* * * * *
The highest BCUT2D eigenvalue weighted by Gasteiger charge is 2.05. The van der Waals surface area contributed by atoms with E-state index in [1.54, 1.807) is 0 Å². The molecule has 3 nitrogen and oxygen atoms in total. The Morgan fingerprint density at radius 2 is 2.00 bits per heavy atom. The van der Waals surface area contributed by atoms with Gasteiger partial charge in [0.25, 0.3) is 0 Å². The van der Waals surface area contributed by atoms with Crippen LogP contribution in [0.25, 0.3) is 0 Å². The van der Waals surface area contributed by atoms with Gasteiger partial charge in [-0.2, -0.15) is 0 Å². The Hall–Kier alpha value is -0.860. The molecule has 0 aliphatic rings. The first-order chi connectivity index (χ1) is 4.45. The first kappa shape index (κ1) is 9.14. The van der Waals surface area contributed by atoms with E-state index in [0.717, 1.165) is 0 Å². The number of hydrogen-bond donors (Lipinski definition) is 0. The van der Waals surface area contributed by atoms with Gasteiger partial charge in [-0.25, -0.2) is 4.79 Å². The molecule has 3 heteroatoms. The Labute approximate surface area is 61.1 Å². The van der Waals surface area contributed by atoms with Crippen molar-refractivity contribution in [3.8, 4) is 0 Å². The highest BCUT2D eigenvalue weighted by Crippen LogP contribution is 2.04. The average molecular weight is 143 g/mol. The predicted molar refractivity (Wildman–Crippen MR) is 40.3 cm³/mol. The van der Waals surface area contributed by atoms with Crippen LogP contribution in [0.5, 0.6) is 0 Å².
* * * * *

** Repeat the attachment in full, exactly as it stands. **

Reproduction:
The highest BCUT2D eigenvalue weighted by Gasteiger charge is 2.05. The van der Waals surface area contributed by atoms with E-state index in [1.54, 1.807) is 0 Å². The molecule has 3 nitrogen and oxygen atoms in total. The Morgan fingerprint density at radius 2 is 2.00 bits per heavy atom. The van der Waals surface area contributed by atoms with Gasteiger partial charge in [0.25, 0.3) is 0 Å². The van der Waals surface area contributed by atoms with Crippen LogP contribution in [0.25, 0.3) is 0 Å². The van der Waals surface area contributed by atoms with Gasteiger partial charge in [-0.2, -0.15) is 0 Å². The Hall–Kier alpha value is -0.860. The molecule has 0 aliphatic rings. The first-order chi connectivity index (χ1) is 4.45. The first kappa shape index (κ1) is 9.14. The van der Waals surface area contributed by atoms with E-state index in [0.717, 1.165) is 0 Å². The number of hydrogen-bond donors (Lipinski definition) is 0. The van der Waals surface area contributed by atoms with Gasteiger partial charge in [-0.25, -0.2) is 4.79 Å². The molecule has 3 heteroatoms. The Labute approximate surface area is 61.1 Å². The van der Waals surface area contributed by atoms with Crippen molar-refractivity contribution in [3.8, 4) is 0 Å². The highest BCUT2D eigenvalue weighted by Crippen LogP contribution is 2.04. The average molecular weight is 143 g/mol. The predicted molar refractivity (Wildman–Crippen MR) is 40.3 cm³/mol. The van der Waals surface area contributed by atoms with Crippen LogP contribution in [0.5, 0.6) is 0 Å².